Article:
New graduate nurses now account for more than 10% of hospital staff nurses, and that percentage is expected to grow as patient populations increase and baby boomer nurses begin to retire.
Now that hospitals are increasingly relying on inexperienced staff, the question becomes: How ready are new graduates to assume an independent professional role, and what skills do they need to learn and practice in order to provide safe nursing care?
That question has two very different answers depending on whom you ask. School of Nursing (SON) deans express full confidence in their graduates’ abilities. Hospital nursing executives? Not so much. Ninety percent of nursing school leaders believe that new grads are ready to provide safe and effective patient care, but only 10% of hospital nursing executives agree.
Both groups , however, agree on this: More can be done to prepare nursing students for professional practice and to close the competency gap between nursing school and nursing practice.
To help pinpoint the most important areas where new graduate nurses need help, the Advisory Board’s Nursing Executive Center commissioned a survey that asked participants to rank new graduate nurses’ competency in 36 areas that are considered essential to safe and effective practice.
- Understanding of the principles of evidence-based practice
- Knowledge of pathophysiology of patient conditions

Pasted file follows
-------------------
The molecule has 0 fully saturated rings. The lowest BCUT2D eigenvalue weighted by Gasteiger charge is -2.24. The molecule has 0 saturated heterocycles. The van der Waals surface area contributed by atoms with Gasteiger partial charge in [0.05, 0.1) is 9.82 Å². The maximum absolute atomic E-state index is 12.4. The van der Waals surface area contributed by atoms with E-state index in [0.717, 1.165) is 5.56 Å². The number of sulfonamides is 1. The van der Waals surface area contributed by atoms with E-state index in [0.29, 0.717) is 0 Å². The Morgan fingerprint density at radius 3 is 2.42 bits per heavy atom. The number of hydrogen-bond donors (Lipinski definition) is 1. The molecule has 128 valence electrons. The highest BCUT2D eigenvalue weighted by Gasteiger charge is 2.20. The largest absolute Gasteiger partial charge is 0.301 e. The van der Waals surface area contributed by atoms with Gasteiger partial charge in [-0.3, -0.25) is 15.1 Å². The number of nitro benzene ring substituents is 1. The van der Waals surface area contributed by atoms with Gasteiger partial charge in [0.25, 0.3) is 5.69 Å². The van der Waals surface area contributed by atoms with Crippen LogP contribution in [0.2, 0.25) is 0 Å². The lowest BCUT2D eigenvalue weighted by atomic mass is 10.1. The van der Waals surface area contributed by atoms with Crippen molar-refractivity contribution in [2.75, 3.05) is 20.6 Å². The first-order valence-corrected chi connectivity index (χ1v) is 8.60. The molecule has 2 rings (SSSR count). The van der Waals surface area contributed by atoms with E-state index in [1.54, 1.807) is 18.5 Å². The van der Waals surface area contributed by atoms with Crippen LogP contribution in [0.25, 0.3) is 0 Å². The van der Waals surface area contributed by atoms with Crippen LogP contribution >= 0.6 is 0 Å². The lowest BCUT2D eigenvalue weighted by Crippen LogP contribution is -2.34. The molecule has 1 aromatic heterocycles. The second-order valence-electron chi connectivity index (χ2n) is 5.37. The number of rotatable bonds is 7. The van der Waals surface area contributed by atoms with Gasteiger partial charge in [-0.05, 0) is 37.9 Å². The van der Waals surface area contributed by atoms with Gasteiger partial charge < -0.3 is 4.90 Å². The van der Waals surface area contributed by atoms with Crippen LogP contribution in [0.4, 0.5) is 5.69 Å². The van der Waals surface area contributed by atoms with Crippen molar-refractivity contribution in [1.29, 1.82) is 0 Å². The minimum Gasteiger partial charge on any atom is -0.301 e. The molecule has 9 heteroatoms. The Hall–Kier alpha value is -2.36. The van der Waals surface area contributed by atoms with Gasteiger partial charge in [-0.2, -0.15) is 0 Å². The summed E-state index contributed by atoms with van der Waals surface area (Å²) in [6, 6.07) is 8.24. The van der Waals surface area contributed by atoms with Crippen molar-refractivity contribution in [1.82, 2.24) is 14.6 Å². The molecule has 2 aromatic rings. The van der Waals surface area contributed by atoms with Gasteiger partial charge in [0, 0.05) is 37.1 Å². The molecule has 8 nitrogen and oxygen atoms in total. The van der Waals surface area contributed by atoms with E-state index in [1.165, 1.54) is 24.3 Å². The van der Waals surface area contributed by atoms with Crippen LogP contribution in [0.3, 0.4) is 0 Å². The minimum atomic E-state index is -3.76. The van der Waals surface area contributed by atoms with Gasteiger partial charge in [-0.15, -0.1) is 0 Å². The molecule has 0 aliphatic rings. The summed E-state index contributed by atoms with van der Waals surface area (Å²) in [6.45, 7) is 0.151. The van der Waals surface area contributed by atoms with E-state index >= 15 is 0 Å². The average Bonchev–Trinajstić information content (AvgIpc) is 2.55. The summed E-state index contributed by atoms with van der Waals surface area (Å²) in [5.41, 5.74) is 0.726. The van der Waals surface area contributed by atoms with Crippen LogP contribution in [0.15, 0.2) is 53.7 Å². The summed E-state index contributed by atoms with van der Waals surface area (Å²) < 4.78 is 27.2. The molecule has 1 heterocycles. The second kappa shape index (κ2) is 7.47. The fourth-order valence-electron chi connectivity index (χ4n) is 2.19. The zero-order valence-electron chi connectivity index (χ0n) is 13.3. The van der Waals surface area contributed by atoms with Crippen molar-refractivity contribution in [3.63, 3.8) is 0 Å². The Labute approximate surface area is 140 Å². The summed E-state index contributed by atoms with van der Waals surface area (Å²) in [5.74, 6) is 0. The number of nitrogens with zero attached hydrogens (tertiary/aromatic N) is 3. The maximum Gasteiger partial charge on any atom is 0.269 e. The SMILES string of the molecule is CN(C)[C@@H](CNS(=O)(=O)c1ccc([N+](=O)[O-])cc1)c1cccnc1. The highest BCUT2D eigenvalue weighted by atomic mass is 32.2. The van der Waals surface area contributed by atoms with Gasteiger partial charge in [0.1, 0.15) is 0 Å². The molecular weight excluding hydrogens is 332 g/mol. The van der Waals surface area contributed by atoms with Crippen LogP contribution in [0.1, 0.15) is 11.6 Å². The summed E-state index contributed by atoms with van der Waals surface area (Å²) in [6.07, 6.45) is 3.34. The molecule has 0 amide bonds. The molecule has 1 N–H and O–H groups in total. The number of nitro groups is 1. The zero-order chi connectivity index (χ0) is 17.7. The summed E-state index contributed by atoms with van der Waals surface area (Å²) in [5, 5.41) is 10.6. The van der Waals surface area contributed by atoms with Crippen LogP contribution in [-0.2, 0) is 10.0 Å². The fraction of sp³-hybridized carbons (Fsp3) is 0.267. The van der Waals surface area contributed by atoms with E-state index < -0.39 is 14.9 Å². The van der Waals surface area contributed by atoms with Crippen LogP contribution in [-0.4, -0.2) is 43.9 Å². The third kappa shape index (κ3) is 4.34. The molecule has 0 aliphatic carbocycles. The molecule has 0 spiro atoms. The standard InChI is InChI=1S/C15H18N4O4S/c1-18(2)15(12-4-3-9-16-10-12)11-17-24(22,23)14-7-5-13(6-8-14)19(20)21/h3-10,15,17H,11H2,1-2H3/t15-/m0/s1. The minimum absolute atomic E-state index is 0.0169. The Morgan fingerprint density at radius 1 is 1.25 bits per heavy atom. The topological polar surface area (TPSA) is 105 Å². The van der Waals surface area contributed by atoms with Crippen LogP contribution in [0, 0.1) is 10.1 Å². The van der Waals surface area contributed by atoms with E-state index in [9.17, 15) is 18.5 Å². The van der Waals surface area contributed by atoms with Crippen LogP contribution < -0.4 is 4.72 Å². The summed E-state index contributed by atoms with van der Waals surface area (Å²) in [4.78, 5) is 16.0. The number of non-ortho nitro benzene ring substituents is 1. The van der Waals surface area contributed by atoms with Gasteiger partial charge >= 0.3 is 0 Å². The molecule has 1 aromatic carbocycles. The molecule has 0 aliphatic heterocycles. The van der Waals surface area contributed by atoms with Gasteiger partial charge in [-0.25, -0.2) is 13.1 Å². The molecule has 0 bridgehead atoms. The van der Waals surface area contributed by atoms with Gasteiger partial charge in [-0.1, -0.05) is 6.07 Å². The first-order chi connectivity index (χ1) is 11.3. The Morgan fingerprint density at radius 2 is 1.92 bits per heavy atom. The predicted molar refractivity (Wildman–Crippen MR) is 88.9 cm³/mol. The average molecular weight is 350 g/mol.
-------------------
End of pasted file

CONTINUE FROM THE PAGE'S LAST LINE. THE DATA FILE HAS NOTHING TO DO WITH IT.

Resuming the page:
- Knowledge of pharmacological implications of medications
- Interpretation of physician and interprofessional orders
- Compliance with legal and regulatory issues relevant to nursing practice
- Understanding of quality improvement methods
- Conducting patient assessments, including history, physical examination and vital sign measurements
- Documentation of patient assessment data
- Conducting clinical procedures, such as changing a sterile dressing and administering IV therapy
- Use of clinical technologies, such as IV Smart Pumps and medical monitors
- Administration of medication
- Use of information technologies, such as computers and electronic medical records
- Recognition of changes in patient status
- Ability to anticipate risk
- Interpretation of assessment data, including history and examination findings and laboratory test results
- Decision making based on the nursing process
- Recognition of when to ask for assistance
- Recognition of unsafe practices by self and others
- Rapport with patients and families
- Communication with interprofessional team
- Communication with physicians
- Patient education
- Conflict resolution
- Patient advocacy
- Ability to work independently
- Ability to work as part of a team
- Ability to accept constructive criticism
- Customer service
- Accountability for actions
- Respect for diverse cultural perspectives
Management of Responsibilities
- Ability to keep track of multiple responsibilities
- Ability to prioritize
- Delegation of tasks
- Completion of individual tasks within expected time frame
- Ability to take initiative
- Conducting appropriate follow-up
For nurse administrators who are working with limited resources focusing on all 36 competencies may not be a realistic goal. However, the study offers a starting point for nurse administrators to set priorities for new graduate orientation and performance based on what is most important for their facility.
These skills are the focus of nursing’s preparation–practice gap. The hope is that by clearly identifying the skills that new graduates lack, academics and healthcare organizations can find agreement on how to bridge this gap.
For more information about helping new graduates transition into competent professional nurses, check out the online Mosby’s Preceptor course or call 866-416-6697.
Nursing Executive Center. Bridging the Preparation-Practice Gap, Volume I: Quantifying New Graduate Improvement Needs. Washington, D.C.: The Advisory Board Company, 2008.